Monday, December 6, 2010

Much Ado About Nothing: Chapter 2, Part 2

Much Ado About Nothing: Chapter 2 Part 2

1.) The Regress

The anti-body tradition finds its most ballistic expression in the Atheistic religion of the Jains. The Jain's argue with Aristotle that there is no creator because if there is there must be a regress of creators, ie: who created the creator? With a few mental gymnastics we can resolve this paradox by saying that the creator who created time and space is not subject to its laws. Thus sequence in this fashion is irrelevant.

Gertrude Stein dismisses cause and effect on this basis reinventing the chicken and the egg paradox.

Realizing that the cause is a relationship of one act to another, and the effect becomes a cause via the butterfly effect is the modern notion of how to deal with this. If I knock over a series of dominoes and thus am the first cause, then the effected dominoe itself becomes a cause, knocking over the next one ad-infinitum. To throw away cause and effect is to transcend the temporal world, and we may be interested in discussing this, but we don't want to throw away cause and effect entirely, if only because it works.

Throwing away cause and effect is a rejection of logic and is tantamount to rejecting a tool, which to my mind is not useful. We keep the tool, and use it where it is effective to use. We regard the chicken and egg as being relative to each other, but the egg always comes first, because fish existed before chickens and they lay eggs.

“Some foolish men declare that Creator made the world. The doctrine that the world was created is ill-advised, and should be rejected.” Jinasena: There is No Creator.

Jinasena goes on with his argument to dismiss the possibility that this world was fashioned. However, the Jain's find themselves in what we have identified as one of the leading causes of paradox, namely, that when a distinction is drawn between something and itself it often leads to paradox. And the paradox only points out a deficiency in our understanding. No logic can begin to describe the maker of this world, who does not make the world, but rather articulates it all the way down to the realm of matter, which is slowly vibrating energy.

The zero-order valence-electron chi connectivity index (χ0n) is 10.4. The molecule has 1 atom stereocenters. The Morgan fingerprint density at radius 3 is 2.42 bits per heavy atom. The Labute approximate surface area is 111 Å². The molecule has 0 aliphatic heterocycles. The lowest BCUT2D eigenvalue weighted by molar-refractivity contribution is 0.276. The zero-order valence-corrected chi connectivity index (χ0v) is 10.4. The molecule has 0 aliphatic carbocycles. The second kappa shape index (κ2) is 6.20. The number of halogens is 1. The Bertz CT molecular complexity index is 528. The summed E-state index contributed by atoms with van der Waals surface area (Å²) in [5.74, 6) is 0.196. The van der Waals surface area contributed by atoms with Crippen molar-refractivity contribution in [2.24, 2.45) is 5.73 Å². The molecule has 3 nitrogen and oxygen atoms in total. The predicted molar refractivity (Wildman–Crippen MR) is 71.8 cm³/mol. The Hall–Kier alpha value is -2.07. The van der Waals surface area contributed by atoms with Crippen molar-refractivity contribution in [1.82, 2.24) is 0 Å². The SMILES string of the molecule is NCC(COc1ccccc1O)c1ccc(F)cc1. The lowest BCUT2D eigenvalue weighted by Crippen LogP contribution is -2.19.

“If he is formless, actionless, and all-embracing, how could he have created the world? Such a soul, devoid of modality, would have no desire to create anything.” Jinasena

This is an interesting point. All creation is the process of some imbalance, some need that must be filled. What (assuming there is a God) would have been his imbalance for creating this world? Loneliness? At any rate, the Jainian philosophy wants to unask this question. But aren't the Jain's projeting human motivations on a being that is utterly incomprehensible?

The Jains themselves take extremely small steps in order to avoid killing insects beneath their feet, which (cynically speaking) necessitates an atheistic point of view. It takes an atheist to have that much respect for the life of this world, and that is what the Jainian argument is all about; not the impossibility of a creator God, but rather the villainous justification that a Creator being allows for. For if we are God's creations then there is no death, only the loss of the body and so we can murder with impunity because the soul will merely be recycled into a new body. And it is this that Jain's rebel again. There's is a strategy of respect for all life.

“Good men should combat the believer in divine creation, maddened by an evil doctrine.”

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